The 7 Key Sleep Recovery Indicators

14th March 2019

Sport Sleep 7 Key Sleep

The 7 Key Sleep Recovery Indicators (KSRIs) are the building blocks of the R90 Technique, they are the 7 steps to take to improve your sleep. Adopting even just one of them could go a long way to improving your life, sleep and recovery.

1. Circadian Rhythms

A circadian rhythm is a 24-hour internal cycle managed by our body clock. This clock of ours, deep within the brain, regulates our internal systems such as sleeping and eating patterns, hormone production, temperature, alertness, mood and digestion, in a 24-hour process evolved to work in harmony with the Earth’s rotation. Our body clocks are set by internal cues, chief among them being daylight, as well as things like temperature and eating times. It is vital to understand that these rhythms are ingrained within us; they are the product of millions of years of evolution. A typical circadian rhythm describes what our body wants to do naturally at various points throughout the day. So, use your natural rhythms to aid your recovery by getting plenty of daylight during the day, understand at which times your body wants you to sleep and avoid blue light in the evenings.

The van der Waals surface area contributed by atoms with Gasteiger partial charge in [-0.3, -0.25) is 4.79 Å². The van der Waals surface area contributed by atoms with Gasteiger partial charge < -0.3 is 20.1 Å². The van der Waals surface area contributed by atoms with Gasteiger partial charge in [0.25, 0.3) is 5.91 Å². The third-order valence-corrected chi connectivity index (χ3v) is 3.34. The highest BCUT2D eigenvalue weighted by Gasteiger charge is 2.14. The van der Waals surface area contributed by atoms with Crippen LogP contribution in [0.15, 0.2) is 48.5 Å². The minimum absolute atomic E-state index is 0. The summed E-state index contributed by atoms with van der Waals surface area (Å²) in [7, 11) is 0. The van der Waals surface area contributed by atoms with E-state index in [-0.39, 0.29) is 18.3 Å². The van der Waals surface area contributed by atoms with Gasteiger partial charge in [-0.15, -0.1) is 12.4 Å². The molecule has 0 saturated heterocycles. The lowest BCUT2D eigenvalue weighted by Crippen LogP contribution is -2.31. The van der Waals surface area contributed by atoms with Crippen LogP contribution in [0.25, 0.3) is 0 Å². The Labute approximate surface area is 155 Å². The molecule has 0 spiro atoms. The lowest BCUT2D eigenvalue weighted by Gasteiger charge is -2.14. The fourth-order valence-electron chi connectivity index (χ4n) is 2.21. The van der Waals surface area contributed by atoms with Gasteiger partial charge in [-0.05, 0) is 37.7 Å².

2. Chronotype

Your chronotype describes your sleeping characteristic – whether you’re a morning or evening person. But it doesn’t just determine the time you get up and go to bed – it indicates the times that your body wants to perform the functions outlined in your circadian rhythms. If you’re an AMer (morning person), your body clock is a bit fast, while if you’re a PMer (evening person) your clock’s running slow. Chronotypes are a genetic trait and are usually easy to spot. Do you like staying up and going to bed late? Do you need an alarm to get you up for work in the morning? Are you partial to a nap in the daytime? Do you often sleep in on your days off? Then it’s likely that you’re a PMer. AMers wake naturally, enjoy their breakfast and love the mornings. They tend not to need an alarm to wake them, they’re less likely to feel fatigued during the day and they go to bed reasonably early.

Now you know your chronotype, you can begin to manage it to become more productive. For the PMer, daylight in the morning is vital if you want to set your body clock to play catch-up with the AMers. Get a dawn-wake stimulator, open the curtains and go outside. PMers should also cut out the lie-ins at the weekend, if you spend all week adjusting your body clock to the demands of your job, then let it all go at the weekend, your clock will drift back to its natural, slower state. AMers should utilise daylight during the afternoon when they begin to struggle, a daylight lamp at your desk is a good investment. It is useful to note that AMers are more alert during the mornings so try to schedule important meetings, work or sports performances during the mornings and during the afternoon for PMers. The most important thing for either chronotype to find is some harmony with their environment.

3. Sleeping in Cycles, Not Hours